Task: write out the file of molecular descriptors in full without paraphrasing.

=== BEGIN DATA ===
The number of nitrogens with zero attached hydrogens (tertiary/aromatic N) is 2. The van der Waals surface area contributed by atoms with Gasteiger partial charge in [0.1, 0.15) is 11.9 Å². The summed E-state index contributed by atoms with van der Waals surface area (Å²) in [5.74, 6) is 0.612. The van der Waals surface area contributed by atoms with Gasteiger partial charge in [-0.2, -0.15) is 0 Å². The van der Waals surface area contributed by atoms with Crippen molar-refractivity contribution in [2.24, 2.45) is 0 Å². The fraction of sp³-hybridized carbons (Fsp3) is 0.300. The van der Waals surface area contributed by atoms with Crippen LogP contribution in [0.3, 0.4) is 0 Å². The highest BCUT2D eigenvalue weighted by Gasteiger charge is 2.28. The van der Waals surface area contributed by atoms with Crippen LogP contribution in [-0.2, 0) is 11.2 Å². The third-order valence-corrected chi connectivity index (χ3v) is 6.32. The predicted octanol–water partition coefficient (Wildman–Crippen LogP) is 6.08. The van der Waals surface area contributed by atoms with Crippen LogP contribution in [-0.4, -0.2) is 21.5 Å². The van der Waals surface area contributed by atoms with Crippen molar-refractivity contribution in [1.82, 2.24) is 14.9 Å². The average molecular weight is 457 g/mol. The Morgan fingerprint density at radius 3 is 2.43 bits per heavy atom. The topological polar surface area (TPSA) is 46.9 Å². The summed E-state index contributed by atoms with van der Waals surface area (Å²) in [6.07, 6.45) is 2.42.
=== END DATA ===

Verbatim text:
The number of nitrogens with zero attached hydrogens (tertiary/aromatic N) is 2. The van der Waals surface area contributed by atoms with Gasteiger partial charge in [0.1, 0.15) is 11.9 Å². The summed E-state index contributed by atoms with van der Waals surface area (Å²) in [5.74, 6) is 0.612. The van der Waals surface area contributed by atoms with Gasteiger partial charge in [-0.2, -0.15) is 0 Å². The van der Waals surface area contributed by atoms with Crippen molar-refractivity contribution in [2.24, 2.45) is 0 Å². The fraction of sp³-hybridized carbons (Fsp3) is 0.300. The van der Waals surface area contributed by atoms with Crippen LogP contribution in [0.3, 0.4) is 0 Å². The highest BCUT2D eigenvalue weighted by Gasteiger charge is 2.28. The van der Waals surface area contributed by atoms with Crippen LogP contribution in [-0.2, 0) is 11.2 Å². The third-order valence-corrected chi connectivity index (χ3v) is 6.32. The predicted octanol–water partition coefficient (Wildman–Crippen LogP) is 6.08. The van der Waals surface area contributed by atoms with Crippen LogP contribution in [-0.4, -0.2) is 21.5 Å². The van der Waals surface area contributed by atoms with Crippen molar-refractivity contribution in [1.82, 2.24) is 14.9 Å². The average molecular weight is 457 g/mol. The Morgan fingerprint density at radius 3 is 2.43 bits per heavy atom. The topological polar surface area (TPSA) is 46.9 Å². The summed E-state index contributed by atoms with van der Waals surface area (Å²) in [6.07, 6.45) is 2.42.